8. Dark Chocolate
Chocolate lovers, rejoice! A little dark chocolate can be a good thing at the end of a stressful day. Eating dark chocolate has been shown to help reduce levels of cortisol and reduce anxiety. Chocolate can cause the release of certain neurotransmitters such as endorphins and opiates that help to reduce stress and improve mood. One of these neurotransmitters released by chocolate is phenylethylamine, the “love” chemical that leads to the feelings of excitement, alertness, and increased mood that is felt when you are in love. Theobromine is another chemical found in chocolate that can affect the nervous system, help reduce stress, and lead to mental and physical relaxation. Rounding up chocolate’s stress-busting benefits is a large array of antioxidants found in raw and dark chocolate.
To experience the best benefits of chocolate without sabotaging your diet, try a small amount of dark chocolate or raw chocolate, and avoid milk chocolate. Dark chocolate has less sugar, and more theobromine, magnesium and potassium than milk chocolate.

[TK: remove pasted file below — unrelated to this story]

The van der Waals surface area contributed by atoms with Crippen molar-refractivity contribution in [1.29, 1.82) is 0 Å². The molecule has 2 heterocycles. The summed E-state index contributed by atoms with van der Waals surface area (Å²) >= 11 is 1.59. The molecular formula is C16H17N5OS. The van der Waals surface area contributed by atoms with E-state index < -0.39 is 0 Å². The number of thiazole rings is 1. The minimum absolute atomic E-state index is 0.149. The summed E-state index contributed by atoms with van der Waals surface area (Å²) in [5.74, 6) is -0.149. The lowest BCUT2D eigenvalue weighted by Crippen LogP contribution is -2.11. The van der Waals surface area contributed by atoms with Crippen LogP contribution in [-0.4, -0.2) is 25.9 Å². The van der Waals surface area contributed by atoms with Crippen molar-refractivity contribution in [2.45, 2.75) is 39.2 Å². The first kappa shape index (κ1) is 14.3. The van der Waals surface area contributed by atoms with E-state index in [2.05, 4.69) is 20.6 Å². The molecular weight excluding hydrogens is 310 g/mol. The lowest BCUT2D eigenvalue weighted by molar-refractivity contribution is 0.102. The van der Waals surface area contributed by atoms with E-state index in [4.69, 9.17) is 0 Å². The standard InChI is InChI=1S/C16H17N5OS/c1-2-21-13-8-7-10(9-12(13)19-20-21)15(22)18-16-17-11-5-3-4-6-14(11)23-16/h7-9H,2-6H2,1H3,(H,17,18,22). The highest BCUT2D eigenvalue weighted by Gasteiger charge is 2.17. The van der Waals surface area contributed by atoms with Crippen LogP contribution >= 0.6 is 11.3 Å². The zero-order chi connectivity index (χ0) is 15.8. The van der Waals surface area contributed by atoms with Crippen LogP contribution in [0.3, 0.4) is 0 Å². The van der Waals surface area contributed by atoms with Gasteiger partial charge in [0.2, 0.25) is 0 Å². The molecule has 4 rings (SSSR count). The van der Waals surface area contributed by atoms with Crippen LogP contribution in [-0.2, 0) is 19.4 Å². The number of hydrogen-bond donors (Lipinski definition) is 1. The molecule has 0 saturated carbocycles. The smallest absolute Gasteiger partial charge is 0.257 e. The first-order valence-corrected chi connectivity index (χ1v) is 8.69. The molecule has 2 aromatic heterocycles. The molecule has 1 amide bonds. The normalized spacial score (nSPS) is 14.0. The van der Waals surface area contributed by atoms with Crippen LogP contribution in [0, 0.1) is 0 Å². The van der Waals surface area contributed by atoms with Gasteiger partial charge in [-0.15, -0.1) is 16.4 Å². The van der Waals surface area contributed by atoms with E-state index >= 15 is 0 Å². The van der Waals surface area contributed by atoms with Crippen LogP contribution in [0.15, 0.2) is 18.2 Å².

Stress is a part of your survival system that can kick in your fight-or-flight response, and boost immune function to help healing. Unfortunately, the stress that you experience today is more likely to be a chronic and long-lasting stress than a running-away-from-a-hungry-predator stress that your ancestors needed to survive. This chronic and long-term stress can lead to major physical and mental problems if left unchecked.
Eating a diet rich in whole goods, like the ones mentioned above, can help keep your levels of stress-busting nutrients at the proper levels. Exercise and deep breathing can also help you to keep the damaging effects of stress at bay. If a stressful day is getting you down, grab a glass of milk or cup of hot tea, a handful of nuts, and a piece of dark chocolate to help you relax and unwind. You can eat to beat stress!